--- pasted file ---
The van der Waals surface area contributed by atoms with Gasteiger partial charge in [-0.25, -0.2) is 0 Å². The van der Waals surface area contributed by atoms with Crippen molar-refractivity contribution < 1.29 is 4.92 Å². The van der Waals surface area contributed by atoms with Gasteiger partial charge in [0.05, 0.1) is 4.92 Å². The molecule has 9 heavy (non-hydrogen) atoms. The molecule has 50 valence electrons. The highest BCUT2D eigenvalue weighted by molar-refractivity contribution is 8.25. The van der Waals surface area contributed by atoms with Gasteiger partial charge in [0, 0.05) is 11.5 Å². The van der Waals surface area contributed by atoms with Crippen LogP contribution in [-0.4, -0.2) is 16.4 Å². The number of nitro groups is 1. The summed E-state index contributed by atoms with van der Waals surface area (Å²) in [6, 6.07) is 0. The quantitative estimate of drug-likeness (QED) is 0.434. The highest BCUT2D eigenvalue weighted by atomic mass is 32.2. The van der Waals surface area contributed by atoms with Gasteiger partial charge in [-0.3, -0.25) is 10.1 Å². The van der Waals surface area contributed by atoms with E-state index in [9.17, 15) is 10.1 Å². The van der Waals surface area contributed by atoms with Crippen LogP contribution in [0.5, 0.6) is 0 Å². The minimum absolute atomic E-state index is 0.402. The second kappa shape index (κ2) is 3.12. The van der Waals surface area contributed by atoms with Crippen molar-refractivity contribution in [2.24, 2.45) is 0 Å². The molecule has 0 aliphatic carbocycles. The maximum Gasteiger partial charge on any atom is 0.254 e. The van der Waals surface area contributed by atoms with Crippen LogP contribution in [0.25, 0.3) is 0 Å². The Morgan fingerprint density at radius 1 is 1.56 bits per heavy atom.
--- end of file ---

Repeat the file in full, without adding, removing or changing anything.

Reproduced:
The van der Waals surface area contributed by atoms with Gasteiger partial charge in [-0.25, -0.2) is 0 Å². The van der Waals surface area contributed by atoms with Crippen molar-refractivity contribution < 1.29 is 4.92 Å². The van der Waals surface area contributed by atoms with Gasteiger partial charge in [0.05, 0.1) is 4.92 Å². The molecule has 9 heavy (non-hydrogen) atoms. The molecule has 50 valence electrons. The highest BCUT2D eigenvalue weighted by molar-refractivity contribution is 8.25. The van der Waals surface area contributed by atoms with Gasteiger partial charge in [0, 0.05) is 11.5 Å². The van der Waals surface area contributed by atoms with Crippen LogP contribution in [-0.4, -0.2) is 16.4 Å². The number of nitro groups is 1. The summed E-state index contributed by atoms with van der Waals surface area (Å²) in [6, 6.07) is 0. The quantitative estimate of drug-likeness (QED) is 0.434. The highest BCUT2D eigenvalue weighted by atomic mass is 32.2. The van der Waals surface area contributed by atoms with Gasteiger partial charge in [-0.3, -0.25) is 10.1 Å². The van der Waals surface area contributed by atoms with E-state index in [9.17, 15) is 10.1 Å². The van der Waals surface area contributed by atoms with Crippen LogP contribution in [0.5, 0.6) is 0 Å². The minimum absolute atomic E-state index is 0.402. The second kappa shape index (κ2) is 3.12. The van der Waals surface area contributed by atoms with Crippen molar-refractivity contribution in [2.24, 2.45) is 0 Å². The molecule has 0 aliphatic carbocycles. The maximum Gasteiger partial charge on any atom is 0.254 e. The van der Waals surface area contributed by atoms with Crippen LogP contribution in [0.25, 0.3) is 0 Å². The Morgan fingerprint density at radius 1 is 1.56 bits per heavy atom.